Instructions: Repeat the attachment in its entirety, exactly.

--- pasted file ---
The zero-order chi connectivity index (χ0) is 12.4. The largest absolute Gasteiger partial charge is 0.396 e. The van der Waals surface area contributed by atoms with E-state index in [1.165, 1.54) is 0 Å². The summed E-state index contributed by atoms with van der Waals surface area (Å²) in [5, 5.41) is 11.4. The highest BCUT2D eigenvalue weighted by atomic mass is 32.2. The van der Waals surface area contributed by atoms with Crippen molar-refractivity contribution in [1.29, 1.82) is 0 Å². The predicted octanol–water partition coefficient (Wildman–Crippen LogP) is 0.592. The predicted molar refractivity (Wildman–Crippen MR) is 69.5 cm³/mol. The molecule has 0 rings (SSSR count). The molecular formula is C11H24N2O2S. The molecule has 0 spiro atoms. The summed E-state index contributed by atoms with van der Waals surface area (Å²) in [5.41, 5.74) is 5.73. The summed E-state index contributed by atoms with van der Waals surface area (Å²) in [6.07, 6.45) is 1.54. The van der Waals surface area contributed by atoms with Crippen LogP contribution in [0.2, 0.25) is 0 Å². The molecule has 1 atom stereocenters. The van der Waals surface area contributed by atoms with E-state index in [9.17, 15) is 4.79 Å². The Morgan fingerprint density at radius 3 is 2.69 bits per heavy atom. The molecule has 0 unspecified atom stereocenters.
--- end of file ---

The zero-order chi connectivity index (χ0) is 12.4. The largest absolute Gasteiger partial charge is 0.396 e. The van der Waals surface area contributed by atoms with E-state index in [1.165, 1.54) is 0 Å². The summed E-state index contributed by atoms with van der Waals surface area (Å²) in [5, 5.41) is 11.4. The highest BCUT2D eigenvalue weighted by atomic mass is 32.2. The van der Waals surface area contributed by atoms with Crippen molar-refractivity contribution in [1.29, 1.82) is 0 Å². The predicted octanol–water partition coefficient (Wildman–Crippen LogP) is 0.592. The predicted molar refractivity (Wildman–Crippen MR) is 69.5 cm³/mol. The molecule has 0 rings (SSSR count). The molecular formula is C11H24N2O2S. The molecule has 0 spiro atoms. The summed E-state index contributed by atoms with van der Waals surface area (Å²) in [5.41, 5.74) is 5.73. The summed E-state index contributed by atoms with van der Waals surface area (Å²) in [6.07, 6.45) is 1.54. The van der Waals surface area contributed by atoms with Crippen LogP contribution in [0.2, 0.25) is 0 Å². The molecule has 1 atom stereocenters. The van der Waals surface area contributed by atoms with E-state index in [9.17, 15) is 4.79 Å². The Morgan fingerprint density at radius 3 is 2.69 bits per heavy atom. The molecule has 0 unspecified atom stereocenters.